Many visitors to Thailand are surprised at just how hot it can get by eight o'clock in the morning here. People used to chilly winds and cloudy skies generally don't bother applying sunblock until after ten o'clock, when things start to hot up on a summer's day back home. That's a bad mistake here.
So it is that as we wait in the foyer of the Sofitel for our tour minibus we spray on the factor 20 to make sure we won't come back from our Half-Day, Four-Island Krabi Trip looking like two-legged tomatoes.
A half day in the sun here without UVA protection can ruin the rest of your holiday.
The minivan makes its way through leafy country lanes, passing waving and smiling schoolchildren, rubber farmers carrying wicked-looking curved machetes and housewives sweeping their yards with short-handle brooms.
Pretty soon we rumble up to an open-sided riverside hut and clamber out to watch a promotional video about Krabi's attractions. We're informed that Railay Beach is an ideal place for 'hiking' while the video shows people rock climbing!
- Phuket FantaSea Cultural Theme Park
- Phi Phi Islands Tour with Express Boat
- James Bond Island Full-Day Tour via Big Boat
- Coral & Racha Islands Full-Day Tour
- Whitewater Rafting & 4-Wheel-Drive Adventure
- Sea Kayaking at Ang Thong Marine Park
- Flying Hanuman Ziplining Experience
- Canoeing Excursion in Phang Nga Bay with Thai Buffet Lunch
- Introduction to City Tour
- John Gray's Cave Canoeing Tour in Phang Nga Bay
Phra Nang Beach in Railay
Ten minutes later we're aboard a two-engine speedboat and our guide explains that our first stop is Phra Nang (Princess) Beach. The boat roars out of the river estuary and we motor past Ao Nang while people point out their hotels on the mainland to their fellow passengers.
In no time at all we've passed Ton Sai and Railay beaches and are revving down as we approach Phra Nang. The main attraction here is a limestone cave used as a shrine by local fishermen.
The entrance is lined with lingams or phallic symbols of every size, shape and colour and were placed here to appease a local mythical princess.
At the other end of this 600-metre beach is a rough and difficult track leading up to a cave but we don't have enough time to go that far so we swim out in the wonderfully calm and inviting water.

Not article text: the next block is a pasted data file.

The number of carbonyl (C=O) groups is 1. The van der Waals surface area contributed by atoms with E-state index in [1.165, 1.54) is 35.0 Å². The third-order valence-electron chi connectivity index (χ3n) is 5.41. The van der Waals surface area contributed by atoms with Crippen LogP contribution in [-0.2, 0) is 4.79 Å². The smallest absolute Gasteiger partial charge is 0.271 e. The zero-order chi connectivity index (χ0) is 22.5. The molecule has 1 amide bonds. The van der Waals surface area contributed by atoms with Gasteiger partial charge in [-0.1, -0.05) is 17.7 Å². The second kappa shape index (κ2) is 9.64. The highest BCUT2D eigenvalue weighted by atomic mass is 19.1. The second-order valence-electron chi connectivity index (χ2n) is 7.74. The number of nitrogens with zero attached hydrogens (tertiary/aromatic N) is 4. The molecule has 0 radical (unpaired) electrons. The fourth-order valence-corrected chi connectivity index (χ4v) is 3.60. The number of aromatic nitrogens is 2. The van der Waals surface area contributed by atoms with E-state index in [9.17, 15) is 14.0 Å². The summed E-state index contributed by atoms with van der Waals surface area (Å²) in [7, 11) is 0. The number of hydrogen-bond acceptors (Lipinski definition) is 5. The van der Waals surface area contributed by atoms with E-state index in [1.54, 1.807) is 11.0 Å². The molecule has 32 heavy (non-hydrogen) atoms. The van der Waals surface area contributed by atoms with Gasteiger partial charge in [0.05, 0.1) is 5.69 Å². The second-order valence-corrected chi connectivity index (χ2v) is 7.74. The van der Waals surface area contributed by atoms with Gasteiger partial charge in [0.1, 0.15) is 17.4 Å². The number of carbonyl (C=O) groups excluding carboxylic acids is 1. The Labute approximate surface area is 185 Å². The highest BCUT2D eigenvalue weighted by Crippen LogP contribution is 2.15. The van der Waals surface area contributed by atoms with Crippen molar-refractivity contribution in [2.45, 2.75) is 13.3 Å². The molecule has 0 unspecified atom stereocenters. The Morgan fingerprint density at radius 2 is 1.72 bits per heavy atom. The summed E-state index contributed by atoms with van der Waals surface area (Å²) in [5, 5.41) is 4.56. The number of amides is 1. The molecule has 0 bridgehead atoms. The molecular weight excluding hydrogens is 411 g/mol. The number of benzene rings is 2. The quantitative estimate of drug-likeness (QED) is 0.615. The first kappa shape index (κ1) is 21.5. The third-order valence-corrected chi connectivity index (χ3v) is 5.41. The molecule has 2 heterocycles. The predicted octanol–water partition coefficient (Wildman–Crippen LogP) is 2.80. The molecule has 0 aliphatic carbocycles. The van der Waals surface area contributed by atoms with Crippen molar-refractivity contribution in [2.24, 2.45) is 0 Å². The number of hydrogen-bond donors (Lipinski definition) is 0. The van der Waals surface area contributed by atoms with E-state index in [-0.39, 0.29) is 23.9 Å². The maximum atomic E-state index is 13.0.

Our next stop is the weirdly shaped Chicken Island with a rocky outcrop that looks just like a chicken's neck and head.
The snorkeling here is fantastic with spectacular coral and tropical fish of every hue and size. Below the shoals of banner fish I spy some sea anemone with accompanying nemo clown fish and one bright blue specimen that I've never seen before.
A diving friend tells me that there are sea horses here and I don't disbelieve him.
Next stop is Tub Island (pronounced 'Tap') which is quite an unusual sight to say the least. A sandbar links the two sides of the island over which you can walk at low tide.
Presently there is about a foot of water washing over it but when our guide mentions that a bar sells beer on the other side several people splash over for a brew, despite it being 11 in the morning.
A lazy hour later a lunch of chicken, omelette and rice is served up with 'Krabi cake' and fresh seasonal fruit. When all the leftovers and containers are bagged up we zoom over to our penultimate destination, Poda Island.
Koh Poda is no more than a kilometre in diameter and is circular in shape. Off its east shore stands an obelisk-like rocky outcrop that is reminiscent of James Bond Island's gravity-defying rock.
The island has a casuarina tree grove in which to sit to avoid direct sunlight. 99% of the Asian passengers take advantage of this and 99% of the Caucasians spread out their towels to sunbathe while the Asians scratch their heads in wonder at the sight.
After a major chill-out session on Poda (actually a nap) we motor to Noppharat Thara where we say goodbye to the boat guys and head back to the hotel. To be fair, this is not a four-island tour; rather a three-island plus a rather interesting beach tour with a marked emphasis on lolling on white sand with our toes in the warm waters of the Andaman Sea. But who's arguing?